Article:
Price Co WI

USGenWeb Logo








Cities, Communities & Villages

County Information

Funeral Homes


Guest Book








Surnames: 1881

Surnames: 1905-06



Vital Records



   Mailing List










The first settlement in Price County was a railroad station called "Section 89" and later called Corney by the early settlers. It was located on the Little Jump River. In 1872, the railroad commissioned Dennis McGuire to run a boarding camp at the station for the men who were working on building the railroad. This made Mr. McGuire the first settler to the area. Ernest Martin was the next person known to settle here. Mr. Martin was a track foreman for the railroad


The area was similar to the rest of the county, covered in dense forest. But as the area was clear-cut of the timber the land became more suitable for farm lands. In July of 1874, B. M. Holmes was the next settler to arrive. He clear-cut the abundant timber, built a lumber yard, saw mill, store and a home.

The next settlers to the area were:


Adams, A
Morner, A. P.
Morner, John
Ostergren, K. A.
Peterson, John

K. A. Ostergren was a Baptist minister who arrived in 1874. He held religious services in Swedish. The Wisconsin Central Railroad appointed him as an emigrant agent in 1878 and then commissioned the Reverend to establish a Swedish settlement near the station stop. Reverend Ostergren's attempts to sway Swedish immigrants to settle here included two trips to Sweden, and trips to both Boston and Rhode Island.


A result of the Reverend's efforts was the arrival of the following folks to the area:


Anly, Nels
Anly, Charles
Cardell, P.
Johnson, Alfred
Mystram, Andrew
Nilson, John
Tillson, L.P.


The Wisconsin Central Railroad platted the area in April 1878. In 1875, locals referred to their village as Dedham but by 1876 the name of Ogema had been adopted as the settlement's name. In 1878, several people made suggestions to officially name their new village.  One person wanted to name it "Holmes"; another person suggested "Deadham" as that was the name of the next stop on the railroad that was in the process of being abandoned by the railroad. Yet another suggested naming the village "McGuire" after Dennis McGuire who had established the first boarding house for the railroad workers and then the first hotel in 1878. It seemed no one could agree on what to name their new village. One day the old Indian Chief,  Chief Ogemageshic, came through the settlement again. The majority of the villagers agreed to name their village Ogema, after him.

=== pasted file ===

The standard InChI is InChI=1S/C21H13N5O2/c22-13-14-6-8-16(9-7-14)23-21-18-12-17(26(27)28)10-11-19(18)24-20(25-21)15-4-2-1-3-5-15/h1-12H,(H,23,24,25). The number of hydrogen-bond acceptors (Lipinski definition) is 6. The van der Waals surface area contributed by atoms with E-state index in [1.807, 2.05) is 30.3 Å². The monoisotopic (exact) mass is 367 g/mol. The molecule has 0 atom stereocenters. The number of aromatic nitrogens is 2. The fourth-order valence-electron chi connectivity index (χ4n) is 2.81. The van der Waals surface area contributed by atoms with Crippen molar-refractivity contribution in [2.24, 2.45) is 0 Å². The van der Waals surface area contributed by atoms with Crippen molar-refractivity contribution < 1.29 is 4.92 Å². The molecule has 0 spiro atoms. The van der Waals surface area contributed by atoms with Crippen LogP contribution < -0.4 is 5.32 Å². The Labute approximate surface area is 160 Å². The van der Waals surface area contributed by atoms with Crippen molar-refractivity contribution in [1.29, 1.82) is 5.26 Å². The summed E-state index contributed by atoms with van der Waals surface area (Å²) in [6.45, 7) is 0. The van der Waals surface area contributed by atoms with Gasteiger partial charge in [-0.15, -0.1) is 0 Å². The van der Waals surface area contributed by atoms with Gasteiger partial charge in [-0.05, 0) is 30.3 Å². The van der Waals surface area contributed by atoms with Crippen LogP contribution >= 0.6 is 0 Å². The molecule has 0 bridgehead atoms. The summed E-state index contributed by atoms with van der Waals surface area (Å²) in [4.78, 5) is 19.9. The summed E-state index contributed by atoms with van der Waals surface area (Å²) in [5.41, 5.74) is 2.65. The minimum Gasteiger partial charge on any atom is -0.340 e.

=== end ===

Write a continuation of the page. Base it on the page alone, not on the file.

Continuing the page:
It was a difficult area to live in and even more difficult for the early settlers to progress with their entrepreneurial endeavors. Supplies came by train because roads in and out of the village were non-existent except for the paths that wound through the woods from one settlement to the another.

Despite the remoteness, the first general mercantile store in Ogema was established by A. R. Carlson providing much needed provisions to the village's residents. A second store was built, in 1878, by M. M. Byrnes from Medford.

The first school was a small one-room log building. The school's first teacher was Miss Nina Ripley.


The post office was established in 1879 and a Mr. M. J. Burns was the first postmaster.


By 1880 there were about 100 families living in and around the village of Ogema and people continued moving to the area. Buildings were erected and roads began to be built. The first saloon in the village was established by a man named Mackey. He also owned a boarding house. Nels Auly opened a meat market.


In 1881, B. M. Holmes built a boarding house and a row of one-room houses for his mill workers.


Swedish Bethany Lutheran church was built in the spring of 1882 with the Rev. J. julien as the minister. Charles Ohrstrom and Anna Carlson were the first couple married in the church later that year on 24 Dec 1882.

The Baptist church was built the same year and the village set aside land for the first cemetery. Prior to that, people were buried on their own property.


By 1888 the population had expanded to over 300 people. Most of the families were Swedish-speaking immigrants enticed to the area by Reverend Ostergren. With the increase in population, it was necessary to establish a secondary school to accommodate all the children. The Ogema High School was thus founded with it's first principle being Julian W. West.


This was one of Ogema's resident's, Emil Boman, walking with his ox in the Village of Ogema around 1890

Postcard photos contributed by Jean Bonharn and Janet Gabert.


The Village of Ogema continued to grow and still maintains strong ties to it's past and the courageous and adventurous people who first called it home. Atop Timm's Hill is a monument to the early settlers of Ogema, Spirit and Hill.

Please click on photo to open a new page with enlarged image.


An autumn view of Timm's Hill, Sep 2012

 If you have information about Ogema that you would like to contribute, please contact the County Coordinator.

Still Under Construction



You are our [an error occurred while processing this directive] visitor


last edited

14 Oct 2012 

Copyright Notice: All files on this site are copyrighted by their creator. They may be linked to but may not be reproduced on another site without specific permission from Tami Lorbecke [[email protected]] or their contributor. Although public information is not in and of itself copyrightable, the format in which they are presented, the notes and comments, etc., are. It is however, quite permissible to print or save the files to a personal computer for personal use ONLY.